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While Germany Is Headed for 80% Renewable Energy, We’re Getting Left in the Dust via AlterNet

When you think of places with great potential for solar energy, what comes to mind? Maybe the American Southwest, perhaps the Middle East. What probably doesn’t come to mind is Germany — and yet Germany is leading a global revolution in renewable energy, with solar playing a key part.

In the U.S., we now get 6 percent of our energy from renewables, which is exactly where Germany was in 2000. And then it passed the Renewable Energy Act and jumpstarted a movement known as Energiewende. Twelve years later, Germany gets over 25 percent of its energy from renewables and it is surpassing all of its benchmarks to be 80 percent renewable-powered by 2050.
In his new book, Clean Break: The Story of Germany’s Energy Transformation and What Americans Can Learn From It , Osha Gray Davidson explains how Germany made such a significant leap. Here are some shocking numbers he breaks down in the book:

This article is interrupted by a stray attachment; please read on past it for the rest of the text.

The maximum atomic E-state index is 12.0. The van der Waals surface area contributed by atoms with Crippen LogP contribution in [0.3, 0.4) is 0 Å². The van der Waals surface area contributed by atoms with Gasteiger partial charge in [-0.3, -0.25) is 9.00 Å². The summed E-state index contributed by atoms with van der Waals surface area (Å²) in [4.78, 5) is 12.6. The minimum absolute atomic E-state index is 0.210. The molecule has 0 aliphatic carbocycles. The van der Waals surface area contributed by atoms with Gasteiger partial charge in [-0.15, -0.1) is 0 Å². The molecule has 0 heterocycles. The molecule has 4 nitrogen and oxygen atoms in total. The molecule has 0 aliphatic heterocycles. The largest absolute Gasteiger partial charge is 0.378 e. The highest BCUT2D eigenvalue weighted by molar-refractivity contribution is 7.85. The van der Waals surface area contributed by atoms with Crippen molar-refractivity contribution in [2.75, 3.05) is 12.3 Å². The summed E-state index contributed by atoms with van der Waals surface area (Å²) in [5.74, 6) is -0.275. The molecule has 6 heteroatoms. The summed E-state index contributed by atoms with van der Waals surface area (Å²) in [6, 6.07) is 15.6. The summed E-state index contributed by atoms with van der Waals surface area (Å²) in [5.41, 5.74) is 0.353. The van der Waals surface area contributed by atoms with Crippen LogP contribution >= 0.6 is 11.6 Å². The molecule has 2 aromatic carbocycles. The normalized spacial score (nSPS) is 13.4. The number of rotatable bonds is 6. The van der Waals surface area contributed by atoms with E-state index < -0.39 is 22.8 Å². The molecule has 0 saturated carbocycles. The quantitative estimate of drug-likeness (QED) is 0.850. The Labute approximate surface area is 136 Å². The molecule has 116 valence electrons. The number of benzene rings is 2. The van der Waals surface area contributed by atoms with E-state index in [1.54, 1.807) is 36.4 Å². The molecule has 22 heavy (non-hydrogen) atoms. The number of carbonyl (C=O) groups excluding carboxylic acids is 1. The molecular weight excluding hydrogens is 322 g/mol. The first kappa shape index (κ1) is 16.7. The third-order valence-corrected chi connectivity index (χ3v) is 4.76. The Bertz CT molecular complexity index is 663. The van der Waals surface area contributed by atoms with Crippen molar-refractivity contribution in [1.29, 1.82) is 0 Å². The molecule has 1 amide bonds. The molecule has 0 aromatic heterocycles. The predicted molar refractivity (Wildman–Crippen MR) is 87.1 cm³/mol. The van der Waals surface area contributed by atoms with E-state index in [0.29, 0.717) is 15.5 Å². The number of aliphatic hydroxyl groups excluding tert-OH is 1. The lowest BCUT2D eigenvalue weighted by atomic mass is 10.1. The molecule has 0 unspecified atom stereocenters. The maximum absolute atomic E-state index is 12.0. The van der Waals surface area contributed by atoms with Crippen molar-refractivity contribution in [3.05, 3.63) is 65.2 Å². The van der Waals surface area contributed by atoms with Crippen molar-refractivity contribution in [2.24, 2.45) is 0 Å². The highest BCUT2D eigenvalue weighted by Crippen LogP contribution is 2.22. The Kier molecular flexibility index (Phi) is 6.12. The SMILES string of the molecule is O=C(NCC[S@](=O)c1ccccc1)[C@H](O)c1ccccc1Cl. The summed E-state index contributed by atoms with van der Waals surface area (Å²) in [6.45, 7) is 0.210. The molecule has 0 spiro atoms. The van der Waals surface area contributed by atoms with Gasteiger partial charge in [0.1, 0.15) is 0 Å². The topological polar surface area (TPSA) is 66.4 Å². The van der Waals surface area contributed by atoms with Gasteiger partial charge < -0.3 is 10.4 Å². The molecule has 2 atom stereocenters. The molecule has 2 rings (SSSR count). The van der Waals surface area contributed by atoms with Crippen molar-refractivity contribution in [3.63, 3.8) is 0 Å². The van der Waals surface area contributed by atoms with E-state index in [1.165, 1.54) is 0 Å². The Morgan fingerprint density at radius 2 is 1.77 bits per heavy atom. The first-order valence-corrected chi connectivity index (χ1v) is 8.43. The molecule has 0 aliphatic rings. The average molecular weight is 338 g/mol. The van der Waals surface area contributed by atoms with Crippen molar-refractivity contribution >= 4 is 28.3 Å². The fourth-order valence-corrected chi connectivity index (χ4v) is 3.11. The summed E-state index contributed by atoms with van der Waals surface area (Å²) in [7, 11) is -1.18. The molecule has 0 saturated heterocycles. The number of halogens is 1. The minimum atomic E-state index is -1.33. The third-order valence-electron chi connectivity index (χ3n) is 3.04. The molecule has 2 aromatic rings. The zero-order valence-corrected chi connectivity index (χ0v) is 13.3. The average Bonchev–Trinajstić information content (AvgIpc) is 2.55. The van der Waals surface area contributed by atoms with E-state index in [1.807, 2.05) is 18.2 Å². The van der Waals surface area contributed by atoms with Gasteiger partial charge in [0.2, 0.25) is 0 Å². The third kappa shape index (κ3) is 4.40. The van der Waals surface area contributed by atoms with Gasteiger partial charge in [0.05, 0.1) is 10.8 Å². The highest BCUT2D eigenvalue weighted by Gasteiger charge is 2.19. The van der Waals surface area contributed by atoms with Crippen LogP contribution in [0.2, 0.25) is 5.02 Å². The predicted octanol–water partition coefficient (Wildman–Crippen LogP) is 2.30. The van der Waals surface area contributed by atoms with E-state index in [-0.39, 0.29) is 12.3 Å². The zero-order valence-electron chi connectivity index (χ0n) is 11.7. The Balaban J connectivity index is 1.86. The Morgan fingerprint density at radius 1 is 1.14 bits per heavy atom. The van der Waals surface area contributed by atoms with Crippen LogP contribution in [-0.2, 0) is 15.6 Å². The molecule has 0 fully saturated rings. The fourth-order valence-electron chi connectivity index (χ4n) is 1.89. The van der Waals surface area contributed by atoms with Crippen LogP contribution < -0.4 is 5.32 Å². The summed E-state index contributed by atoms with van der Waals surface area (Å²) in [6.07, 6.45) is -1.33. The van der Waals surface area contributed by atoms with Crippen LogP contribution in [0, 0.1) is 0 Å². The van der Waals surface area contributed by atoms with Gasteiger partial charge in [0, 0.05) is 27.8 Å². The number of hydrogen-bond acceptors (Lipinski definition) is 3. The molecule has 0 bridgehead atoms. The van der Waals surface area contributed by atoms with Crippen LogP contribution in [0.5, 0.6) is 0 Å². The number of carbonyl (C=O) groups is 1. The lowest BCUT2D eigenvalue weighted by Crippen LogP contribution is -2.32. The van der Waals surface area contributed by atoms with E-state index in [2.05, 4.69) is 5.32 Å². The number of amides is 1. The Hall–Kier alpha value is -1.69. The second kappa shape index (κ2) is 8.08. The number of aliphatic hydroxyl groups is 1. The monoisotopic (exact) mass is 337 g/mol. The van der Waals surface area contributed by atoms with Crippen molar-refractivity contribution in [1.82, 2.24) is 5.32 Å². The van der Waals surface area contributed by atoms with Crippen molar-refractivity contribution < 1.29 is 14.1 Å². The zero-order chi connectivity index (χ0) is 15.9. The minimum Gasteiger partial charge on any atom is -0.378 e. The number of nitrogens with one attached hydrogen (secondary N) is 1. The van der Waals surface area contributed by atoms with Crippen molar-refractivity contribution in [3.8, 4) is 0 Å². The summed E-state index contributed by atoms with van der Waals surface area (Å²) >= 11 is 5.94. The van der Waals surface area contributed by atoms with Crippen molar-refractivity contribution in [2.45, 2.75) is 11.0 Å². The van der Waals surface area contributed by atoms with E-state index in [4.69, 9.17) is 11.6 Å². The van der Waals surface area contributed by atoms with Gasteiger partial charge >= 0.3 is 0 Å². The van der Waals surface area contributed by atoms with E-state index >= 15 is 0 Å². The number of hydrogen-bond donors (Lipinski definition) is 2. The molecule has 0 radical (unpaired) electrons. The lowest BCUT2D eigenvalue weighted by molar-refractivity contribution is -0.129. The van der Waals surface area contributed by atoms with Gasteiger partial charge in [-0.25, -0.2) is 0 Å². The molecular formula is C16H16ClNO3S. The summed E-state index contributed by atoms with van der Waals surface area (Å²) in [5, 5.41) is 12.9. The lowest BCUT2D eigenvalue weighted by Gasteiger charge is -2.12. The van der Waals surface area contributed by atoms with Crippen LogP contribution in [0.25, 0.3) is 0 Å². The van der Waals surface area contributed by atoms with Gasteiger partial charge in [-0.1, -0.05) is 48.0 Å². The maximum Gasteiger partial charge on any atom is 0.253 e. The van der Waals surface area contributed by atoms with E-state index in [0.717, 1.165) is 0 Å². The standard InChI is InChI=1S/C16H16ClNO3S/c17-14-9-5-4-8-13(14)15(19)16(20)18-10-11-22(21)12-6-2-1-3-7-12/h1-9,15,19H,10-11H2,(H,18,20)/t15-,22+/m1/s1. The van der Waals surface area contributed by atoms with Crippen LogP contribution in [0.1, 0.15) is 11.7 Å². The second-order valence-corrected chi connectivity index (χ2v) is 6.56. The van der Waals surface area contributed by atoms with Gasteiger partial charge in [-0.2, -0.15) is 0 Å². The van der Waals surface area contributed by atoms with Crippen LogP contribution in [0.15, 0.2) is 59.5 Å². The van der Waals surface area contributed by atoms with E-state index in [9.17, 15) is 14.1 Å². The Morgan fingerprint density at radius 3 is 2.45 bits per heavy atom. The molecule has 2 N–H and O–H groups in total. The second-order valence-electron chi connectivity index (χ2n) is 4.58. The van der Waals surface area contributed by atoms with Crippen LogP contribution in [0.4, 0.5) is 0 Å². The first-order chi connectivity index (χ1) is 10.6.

25 percent of Germany’s electricity now comes from solar, wind and biomass. A third of the world’s installed solar capacity is found in Germany, a nation that gets roughly the same amount of sunlight as Alaska. A whopping 65 percent of the country’s total renewable power capacity is now owned by individuals, cooperatives and communities, leaving Germany’s once all-powerful utilities with just a sliver (6.5 percent) of this burgeoning sector.

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